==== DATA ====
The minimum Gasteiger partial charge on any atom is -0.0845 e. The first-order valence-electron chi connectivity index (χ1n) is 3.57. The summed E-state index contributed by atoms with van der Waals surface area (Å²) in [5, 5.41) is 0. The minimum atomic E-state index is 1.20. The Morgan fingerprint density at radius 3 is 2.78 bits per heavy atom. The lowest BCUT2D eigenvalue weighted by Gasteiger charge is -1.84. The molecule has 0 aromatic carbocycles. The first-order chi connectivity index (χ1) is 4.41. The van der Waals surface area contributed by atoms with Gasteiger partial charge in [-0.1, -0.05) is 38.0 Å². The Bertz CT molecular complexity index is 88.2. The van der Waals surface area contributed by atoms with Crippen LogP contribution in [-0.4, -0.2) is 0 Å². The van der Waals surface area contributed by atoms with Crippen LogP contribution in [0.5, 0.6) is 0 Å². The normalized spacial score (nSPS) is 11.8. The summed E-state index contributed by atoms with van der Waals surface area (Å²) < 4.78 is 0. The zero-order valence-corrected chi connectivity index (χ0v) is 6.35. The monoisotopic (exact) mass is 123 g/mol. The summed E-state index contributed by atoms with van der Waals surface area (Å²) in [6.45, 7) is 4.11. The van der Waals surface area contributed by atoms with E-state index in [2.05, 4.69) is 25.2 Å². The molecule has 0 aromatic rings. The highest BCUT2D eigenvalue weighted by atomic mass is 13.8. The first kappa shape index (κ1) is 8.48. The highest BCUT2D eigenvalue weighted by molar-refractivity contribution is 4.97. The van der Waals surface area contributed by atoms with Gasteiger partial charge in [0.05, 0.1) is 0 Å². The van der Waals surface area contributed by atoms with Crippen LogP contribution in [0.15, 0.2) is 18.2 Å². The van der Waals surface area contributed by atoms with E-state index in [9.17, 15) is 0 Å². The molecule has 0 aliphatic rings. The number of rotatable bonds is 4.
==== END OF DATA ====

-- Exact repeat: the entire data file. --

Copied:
The minimum Gasteiger partial charge on any atom is -0.0845 e. The first-order valence-electron chi connectivity index (χ1n) is 3.57. The summed E-state index contributed by atoms with van der Waals surface area (Å²) in [5, 5.41) is 0. The minimum atomic E-state index is 1.20. The Morgan fingerprint density at radius 3 is 2.78 bits per heavy atom. The lowest BCUT2D eigenvalue weighted by Gasteiger charge is -1.84. The molecule has 0 aromatic carbocycles. The first-order chi connectivity index (χ1) is 4.41. The van der Waals surface area contributed by atoms with Gasteiger partial charge in [-0.1, -0.05) is 38.0 Å². The Bertz CT molecular complexity index is 88.2. The van der Waals surface area contributed by atoms with Crippen LogP contribution in [-0.4, -0.2) is 0 Å². The van der Waals surface area contributed by atoms with Crippen LogP contribution in [0.5, 0.6) is 0 Å². The normalized spacial score (nSPS) is 11.8. The summed E-state index contributed by atoms with van der Waals surface area (Å²) < 4.78 is 0. The zero-order valence-corrected chi connectivity index (χ0v) is 6.35. The monoisotopic (exact) mass is 123 g/mol. The summed E-state index contributed by atoms with van der Waals surface area (Å²) in [6.45, 7) is 4.11. The van der Waals surface area contributed by atoms with E-state index in [2.05, 4.69) is 25.2 Å². The molecule has 0 aromatic rings. The highest BCUT2D eigenvalue weighted by atomic mass is 13.8. The first kappa shape index (κ1) is 8.48. The highest BCUT2D eigenvalue weighted by molar-refractivity contribution is 4.97. The van der Waals surface area contributed by atoms with Gasteiger partial charge in [0.05, 0.1) is 0 Å². The van der Waals surface area contributed by atoms with Crippen LogP contribution in [0.15, 0.2) is 18.2 Å². The van der Waals surface area contributed by atoms with E-state index in [9.17, 15) is 0 Å². The molecule has 0 aliphatic rings. The number of rotatable bonds is 4.